The “main lessons from this study,” Boine concluded: “Past violence is the biggest predictor of violence; mental health is not a predictor of violence.” To that end, she recommends “violent misdemeanor, universal background checks [and] red flag laws … coupled with enforcement” as the most likely to be successful, meaning those are all areas where gun rights advocates need to educate less informed gun owners and the public.
It’s interesting that the title of the next panel, “Legislative Perspectives - What's Possible in a Biden Administration?” could just as well have been called “What We Think We Can Get Away With.” That’s hardly a surprise, since every one of the legislators participating is a confirmed gun-grabber.
Seth Moulton used his Marine combat veteran status as his bona fides for being a “gun safety” authority, ruing that licenses are required to drive but not to own guns, which he said are “literally designed to kill people.” When specifically asked how gun owners who feel they’re being talked down to should be approached, he cited Japan as a country that has effective background check laws for gun ownership. He said he is qualified to carry grenades, but we don’t do that in this country, and “if you need an assault rifle to kill a deer, you don’t need an assault rifle, you need some shooting lessons. What we’re talking about here is pretty reasonable.”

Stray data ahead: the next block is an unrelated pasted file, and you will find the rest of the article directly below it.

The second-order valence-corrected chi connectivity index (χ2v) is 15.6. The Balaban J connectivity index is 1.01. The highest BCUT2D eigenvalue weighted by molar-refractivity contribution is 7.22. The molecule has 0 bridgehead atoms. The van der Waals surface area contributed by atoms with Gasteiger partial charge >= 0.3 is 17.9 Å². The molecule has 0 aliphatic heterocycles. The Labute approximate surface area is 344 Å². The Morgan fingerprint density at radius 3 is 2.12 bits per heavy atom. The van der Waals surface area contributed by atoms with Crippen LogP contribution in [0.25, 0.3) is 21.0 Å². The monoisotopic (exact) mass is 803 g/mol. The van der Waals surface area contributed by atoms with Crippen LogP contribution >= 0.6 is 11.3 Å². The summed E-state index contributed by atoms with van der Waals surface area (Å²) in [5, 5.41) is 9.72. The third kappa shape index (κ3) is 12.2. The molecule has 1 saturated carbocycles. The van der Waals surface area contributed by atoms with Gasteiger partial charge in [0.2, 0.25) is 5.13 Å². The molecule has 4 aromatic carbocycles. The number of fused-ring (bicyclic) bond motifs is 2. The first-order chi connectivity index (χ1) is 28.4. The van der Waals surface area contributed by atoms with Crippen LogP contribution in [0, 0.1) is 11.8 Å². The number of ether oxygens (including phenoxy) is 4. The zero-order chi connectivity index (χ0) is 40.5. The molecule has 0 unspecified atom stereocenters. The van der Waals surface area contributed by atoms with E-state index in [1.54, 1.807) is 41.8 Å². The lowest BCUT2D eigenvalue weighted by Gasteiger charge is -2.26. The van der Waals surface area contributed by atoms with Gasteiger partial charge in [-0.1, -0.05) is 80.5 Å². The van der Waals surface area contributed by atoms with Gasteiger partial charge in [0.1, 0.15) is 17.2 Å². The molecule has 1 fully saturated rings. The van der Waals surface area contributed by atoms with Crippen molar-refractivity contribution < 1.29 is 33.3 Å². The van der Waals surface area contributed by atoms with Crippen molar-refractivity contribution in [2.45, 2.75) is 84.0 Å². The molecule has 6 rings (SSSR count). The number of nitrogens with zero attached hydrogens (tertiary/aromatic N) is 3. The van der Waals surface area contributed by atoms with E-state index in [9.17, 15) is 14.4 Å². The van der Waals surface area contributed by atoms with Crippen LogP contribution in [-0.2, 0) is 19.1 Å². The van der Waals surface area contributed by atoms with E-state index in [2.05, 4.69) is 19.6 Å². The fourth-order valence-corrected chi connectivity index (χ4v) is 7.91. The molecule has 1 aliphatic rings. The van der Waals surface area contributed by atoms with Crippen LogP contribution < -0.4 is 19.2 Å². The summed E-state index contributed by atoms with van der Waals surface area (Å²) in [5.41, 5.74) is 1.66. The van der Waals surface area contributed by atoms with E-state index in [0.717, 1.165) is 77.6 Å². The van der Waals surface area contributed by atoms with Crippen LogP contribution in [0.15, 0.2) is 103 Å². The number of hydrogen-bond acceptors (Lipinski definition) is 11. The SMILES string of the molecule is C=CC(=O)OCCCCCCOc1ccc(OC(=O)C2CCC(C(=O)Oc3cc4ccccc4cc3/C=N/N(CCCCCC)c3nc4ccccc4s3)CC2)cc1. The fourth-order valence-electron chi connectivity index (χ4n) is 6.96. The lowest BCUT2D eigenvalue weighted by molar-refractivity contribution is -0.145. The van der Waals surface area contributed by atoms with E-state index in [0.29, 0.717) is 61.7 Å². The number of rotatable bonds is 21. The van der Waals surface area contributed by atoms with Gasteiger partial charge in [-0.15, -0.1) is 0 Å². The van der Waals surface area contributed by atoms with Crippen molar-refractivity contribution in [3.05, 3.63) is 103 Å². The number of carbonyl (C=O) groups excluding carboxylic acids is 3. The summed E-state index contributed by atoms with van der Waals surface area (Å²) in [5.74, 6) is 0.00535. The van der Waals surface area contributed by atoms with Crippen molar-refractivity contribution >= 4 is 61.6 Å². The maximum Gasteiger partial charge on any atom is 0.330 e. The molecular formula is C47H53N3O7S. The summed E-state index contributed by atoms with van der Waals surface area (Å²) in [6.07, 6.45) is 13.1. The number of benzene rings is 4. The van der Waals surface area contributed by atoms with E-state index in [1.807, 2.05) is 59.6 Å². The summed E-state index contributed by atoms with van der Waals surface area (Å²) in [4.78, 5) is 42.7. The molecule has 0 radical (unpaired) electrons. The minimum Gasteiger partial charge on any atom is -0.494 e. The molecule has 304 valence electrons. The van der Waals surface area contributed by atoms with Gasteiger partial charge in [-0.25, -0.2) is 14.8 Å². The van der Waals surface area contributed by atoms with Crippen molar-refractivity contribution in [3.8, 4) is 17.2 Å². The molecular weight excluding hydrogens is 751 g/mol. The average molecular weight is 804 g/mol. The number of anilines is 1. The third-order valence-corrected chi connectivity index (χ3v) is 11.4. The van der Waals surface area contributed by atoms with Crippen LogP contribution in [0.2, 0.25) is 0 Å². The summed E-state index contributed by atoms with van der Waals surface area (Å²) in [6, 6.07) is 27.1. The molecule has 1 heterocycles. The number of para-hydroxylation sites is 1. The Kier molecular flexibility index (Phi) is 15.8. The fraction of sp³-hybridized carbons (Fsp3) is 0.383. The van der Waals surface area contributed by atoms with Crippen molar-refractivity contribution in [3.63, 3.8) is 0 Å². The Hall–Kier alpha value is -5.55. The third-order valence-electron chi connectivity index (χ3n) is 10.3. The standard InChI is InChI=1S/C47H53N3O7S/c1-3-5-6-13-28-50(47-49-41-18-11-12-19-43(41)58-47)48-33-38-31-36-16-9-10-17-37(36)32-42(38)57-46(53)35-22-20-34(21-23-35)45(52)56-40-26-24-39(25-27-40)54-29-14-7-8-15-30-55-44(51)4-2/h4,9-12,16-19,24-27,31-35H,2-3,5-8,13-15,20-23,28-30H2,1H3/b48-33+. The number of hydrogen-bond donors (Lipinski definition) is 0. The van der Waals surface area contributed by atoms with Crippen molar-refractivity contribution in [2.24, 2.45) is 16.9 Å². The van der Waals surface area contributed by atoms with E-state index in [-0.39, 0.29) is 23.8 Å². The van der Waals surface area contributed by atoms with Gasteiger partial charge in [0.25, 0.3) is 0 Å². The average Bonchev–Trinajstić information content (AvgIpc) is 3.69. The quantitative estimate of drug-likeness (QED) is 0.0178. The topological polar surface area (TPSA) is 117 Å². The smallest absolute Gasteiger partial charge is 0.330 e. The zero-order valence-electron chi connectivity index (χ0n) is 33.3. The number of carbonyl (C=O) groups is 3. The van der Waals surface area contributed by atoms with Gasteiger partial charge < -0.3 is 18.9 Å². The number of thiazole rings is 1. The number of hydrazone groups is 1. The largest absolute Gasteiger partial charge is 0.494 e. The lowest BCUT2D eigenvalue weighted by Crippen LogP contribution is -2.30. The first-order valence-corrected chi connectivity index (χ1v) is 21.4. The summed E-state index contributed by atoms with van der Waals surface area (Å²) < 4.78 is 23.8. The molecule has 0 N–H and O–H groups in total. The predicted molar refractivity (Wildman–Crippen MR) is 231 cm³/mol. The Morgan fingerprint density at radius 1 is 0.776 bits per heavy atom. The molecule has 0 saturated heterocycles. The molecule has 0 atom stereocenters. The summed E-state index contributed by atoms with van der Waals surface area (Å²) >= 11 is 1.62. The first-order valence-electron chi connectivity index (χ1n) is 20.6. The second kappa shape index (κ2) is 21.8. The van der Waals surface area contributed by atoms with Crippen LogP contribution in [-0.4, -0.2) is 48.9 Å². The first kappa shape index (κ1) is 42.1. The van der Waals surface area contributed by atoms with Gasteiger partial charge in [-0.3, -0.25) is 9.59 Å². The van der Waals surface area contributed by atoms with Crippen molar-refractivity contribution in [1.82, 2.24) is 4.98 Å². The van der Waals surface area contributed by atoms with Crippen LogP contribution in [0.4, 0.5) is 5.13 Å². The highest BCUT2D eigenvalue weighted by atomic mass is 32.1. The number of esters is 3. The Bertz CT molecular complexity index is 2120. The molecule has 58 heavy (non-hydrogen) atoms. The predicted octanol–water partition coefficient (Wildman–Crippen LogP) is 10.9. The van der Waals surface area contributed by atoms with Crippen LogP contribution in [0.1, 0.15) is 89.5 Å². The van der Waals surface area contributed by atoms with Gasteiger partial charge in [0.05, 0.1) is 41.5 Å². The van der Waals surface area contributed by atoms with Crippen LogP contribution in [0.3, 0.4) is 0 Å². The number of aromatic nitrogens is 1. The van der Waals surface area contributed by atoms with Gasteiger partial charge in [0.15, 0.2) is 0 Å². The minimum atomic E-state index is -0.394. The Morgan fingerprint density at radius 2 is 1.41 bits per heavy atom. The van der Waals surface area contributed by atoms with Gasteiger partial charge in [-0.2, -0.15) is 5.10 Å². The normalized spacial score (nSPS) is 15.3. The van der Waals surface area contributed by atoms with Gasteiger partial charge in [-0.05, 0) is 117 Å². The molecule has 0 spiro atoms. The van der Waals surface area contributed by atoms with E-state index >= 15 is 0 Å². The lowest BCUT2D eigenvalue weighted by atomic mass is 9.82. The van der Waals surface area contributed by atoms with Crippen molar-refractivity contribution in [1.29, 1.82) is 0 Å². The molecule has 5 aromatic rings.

That includes banning what he deceptively calls “weapons of war,” conflating semiautos with the military weapons the Founders knew to be “the birthright of an American.”
Former Rep. Steve Israel plugged a novel he wrote “about the ridiculous and absurd power of the gun lobby,” called due process-denying infringements like “no fly/no buy” “common sense,” and that “voter intensity” is what he says explains the disconnect between claims of 80% support for such measures and real-world election results. He also talked “message testing,” claiming Republicans target the gut and Democrats message to “the pre-frontal cortex and rationality.” He also advocated “big but” messaging, that is, beginning propaganda with “I support the Second Amendment BUT…”
Rep. Haley Stevens noted how she refused to scale back on HR 8, a bill that would essentially end private sales, because “I ran to drive the NRA crazy.”